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Thich Nhat Hanh on... / Openness in the face of fanaticism and intolerance

In this extract from the newly published 4th edition of Interbeing, Thich Nhat Hanh offers a commentary on the first of the Fourteen Mindfulness Trainings of Engaged Buddhism. This training reminds us to guard against discriminative and dualistic thinking and to avoid becoming bound by any ideology.

The First Mindfulness Training – Openness

Aware of the suffering created by fanaticism and intolerance, we are determined not to be idolatrous about or bound to any doctrine, theory, or ideology, even Buddhist ones. We are committed to seeing the Buddhist teachings as a guiding means that help us learn to look deeply and develop our understanding and compassion. They are not doctrines to fight, kill, or die for. We understand that fanaticism in its many forms is the result of perceiving things in a dualistic or discriminative manner. We will train ourselves to look at everything with openness and the insight of interbeing in order to transform dogmatism and violence in ourselves and the world.

The Fourteen Mindfulness Trainings were born in a sea of fire in 1966 in Vietnam. The situation of the war was extremely hot. And we know how hot the fire of fanaticism can be. That is why the very first precept is about nonattachment to views, openness, and tolerance, because we see that attachment to views, narrowness, and fanaticism is the ground of a lot of suffering. As members of the core or the extended community, we know that we have to learn about and gain the insight of interbeing. We should not be dogmatic, we should not be attached to any kind of ideology or views. That is the basic teaching of the Buddha and that is the first precept of the Order of Interbeing.           

The First Mindfulness Training of the Order of Interbeing reveals the openness and tolerance of Buddhism. According to Buddhism, if we do not continue to expand the boundaries of our understanding, we will be unable to go forward on the path of insight.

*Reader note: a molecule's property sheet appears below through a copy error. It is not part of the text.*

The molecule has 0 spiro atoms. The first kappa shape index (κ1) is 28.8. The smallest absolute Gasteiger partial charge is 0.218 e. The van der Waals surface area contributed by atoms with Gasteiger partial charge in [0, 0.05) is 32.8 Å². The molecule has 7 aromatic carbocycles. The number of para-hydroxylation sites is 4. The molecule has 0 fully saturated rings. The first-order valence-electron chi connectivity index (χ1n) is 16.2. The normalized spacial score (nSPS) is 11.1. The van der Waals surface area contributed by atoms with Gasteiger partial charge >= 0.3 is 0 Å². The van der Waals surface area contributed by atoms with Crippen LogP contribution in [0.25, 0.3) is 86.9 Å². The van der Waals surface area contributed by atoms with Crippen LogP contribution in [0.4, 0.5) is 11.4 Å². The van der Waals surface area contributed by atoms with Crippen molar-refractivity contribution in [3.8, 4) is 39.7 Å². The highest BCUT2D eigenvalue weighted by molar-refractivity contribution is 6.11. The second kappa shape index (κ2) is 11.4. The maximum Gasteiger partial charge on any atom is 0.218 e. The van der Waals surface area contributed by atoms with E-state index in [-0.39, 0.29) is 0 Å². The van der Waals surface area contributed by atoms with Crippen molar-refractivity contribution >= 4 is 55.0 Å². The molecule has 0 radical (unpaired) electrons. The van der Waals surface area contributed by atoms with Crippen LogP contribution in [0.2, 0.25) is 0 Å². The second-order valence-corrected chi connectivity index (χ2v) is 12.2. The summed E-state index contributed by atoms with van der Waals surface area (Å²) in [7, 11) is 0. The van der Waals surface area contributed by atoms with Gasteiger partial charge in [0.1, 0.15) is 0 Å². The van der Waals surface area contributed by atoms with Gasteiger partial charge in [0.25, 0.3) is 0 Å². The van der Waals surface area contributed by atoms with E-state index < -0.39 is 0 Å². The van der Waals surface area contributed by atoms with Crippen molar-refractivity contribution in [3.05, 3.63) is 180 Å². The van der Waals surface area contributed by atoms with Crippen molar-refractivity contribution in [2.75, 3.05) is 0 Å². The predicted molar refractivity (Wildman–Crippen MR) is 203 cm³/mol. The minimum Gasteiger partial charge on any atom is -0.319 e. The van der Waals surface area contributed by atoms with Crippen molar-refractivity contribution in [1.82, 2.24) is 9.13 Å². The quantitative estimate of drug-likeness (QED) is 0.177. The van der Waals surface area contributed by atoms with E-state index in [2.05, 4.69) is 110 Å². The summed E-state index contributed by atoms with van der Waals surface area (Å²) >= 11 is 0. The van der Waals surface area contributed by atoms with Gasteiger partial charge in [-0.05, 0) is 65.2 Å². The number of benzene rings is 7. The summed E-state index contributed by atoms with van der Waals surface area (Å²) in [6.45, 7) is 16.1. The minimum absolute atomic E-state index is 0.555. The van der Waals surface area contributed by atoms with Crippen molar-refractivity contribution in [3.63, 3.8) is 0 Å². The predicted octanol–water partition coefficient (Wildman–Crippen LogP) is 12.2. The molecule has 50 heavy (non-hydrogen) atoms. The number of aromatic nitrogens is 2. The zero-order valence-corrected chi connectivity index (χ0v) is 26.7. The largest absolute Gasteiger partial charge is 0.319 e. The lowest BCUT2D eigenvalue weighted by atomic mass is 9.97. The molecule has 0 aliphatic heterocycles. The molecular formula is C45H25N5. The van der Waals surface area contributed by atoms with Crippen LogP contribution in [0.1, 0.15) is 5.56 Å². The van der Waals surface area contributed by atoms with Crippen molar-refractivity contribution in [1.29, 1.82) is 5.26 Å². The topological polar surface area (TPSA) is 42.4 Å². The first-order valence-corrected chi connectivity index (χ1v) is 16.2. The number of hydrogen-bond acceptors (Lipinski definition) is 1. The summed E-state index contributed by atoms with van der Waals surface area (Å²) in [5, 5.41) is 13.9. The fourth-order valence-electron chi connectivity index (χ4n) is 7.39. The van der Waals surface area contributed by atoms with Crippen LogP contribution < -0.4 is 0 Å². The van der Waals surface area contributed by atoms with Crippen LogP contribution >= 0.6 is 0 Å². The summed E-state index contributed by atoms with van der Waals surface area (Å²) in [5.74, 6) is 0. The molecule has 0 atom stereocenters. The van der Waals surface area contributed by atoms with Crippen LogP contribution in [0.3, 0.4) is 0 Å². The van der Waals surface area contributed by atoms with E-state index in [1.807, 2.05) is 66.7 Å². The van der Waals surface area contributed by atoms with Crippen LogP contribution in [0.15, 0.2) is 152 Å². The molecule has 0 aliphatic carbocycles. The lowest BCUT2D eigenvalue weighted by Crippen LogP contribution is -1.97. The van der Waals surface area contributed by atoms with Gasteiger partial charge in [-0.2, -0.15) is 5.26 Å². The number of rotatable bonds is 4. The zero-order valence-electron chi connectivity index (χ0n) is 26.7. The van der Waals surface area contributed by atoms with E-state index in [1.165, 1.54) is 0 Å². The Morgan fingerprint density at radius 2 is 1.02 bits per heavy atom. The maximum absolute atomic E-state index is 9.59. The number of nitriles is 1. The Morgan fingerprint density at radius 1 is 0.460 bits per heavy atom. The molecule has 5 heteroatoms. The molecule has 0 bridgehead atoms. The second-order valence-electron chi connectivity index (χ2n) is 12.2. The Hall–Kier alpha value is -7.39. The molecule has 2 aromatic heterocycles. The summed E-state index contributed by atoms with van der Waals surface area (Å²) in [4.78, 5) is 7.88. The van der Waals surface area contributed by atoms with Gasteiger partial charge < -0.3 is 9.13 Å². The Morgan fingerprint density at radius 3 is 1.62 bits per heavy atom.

The Buddha’s teachings are a means of helping people. They are not an end in themselves, they are not something to worship or fight over. Clinging fanatically to an ideology or a doctrine not only prevents us from learning new ways of seeing things, but also creates bloody conflicts. The worst enemies of Buddhism are fanaticism and narrow-mindedness. Religious and ideological wars have marred the landscape of human history for millennia. Holy wars have no place in Buddhism, because killing destroys everything Buddhism stands for. The destruction of lives and moral values during the Vietnam War was very much the fruit of fanaticism and narrowness. The Order of Interbeing was born during a time of utmost suffering, like a lotus flower arising from a sea of fire. Understood in this context, the First Mindfulness Training of the Order of Interbeing is the compassionate voice of the Buddha resonating in an ocean of hatred and violence.           

Vietnamese refugees aboard the Roland, a ship chartered by Thich Nhat Hanh and his colleagues to rescue people from the seas off Singapore in 1976.

In the spirit of interbeing, each one of the trainings contains all the others. The First Mindfulness Training includes all the others, and all the other trainings contain the first. We can see clearly that the first is the basis of the twelfth training, which urges us to protect all life. In Buddhism, actions are seen to arise in three domains: in body, speech, and mind. We usually think that killing is a physical action and occurs in the domain of the body, but a fanatical mind can cause the killing of not just one, but millions of human beings. If we were to truly follow the guidance of the First Mindfulness Training, all weapons would become obsolete.           

The teachings and practices found in Buddhism may vary, but all of them aim at liberating the mind. Openness and nonattachment to views are the guiding principles for all endeavors leading to reconciliation and peace. They are also the doors that lead to the world of ultimate reality and absolute freedom.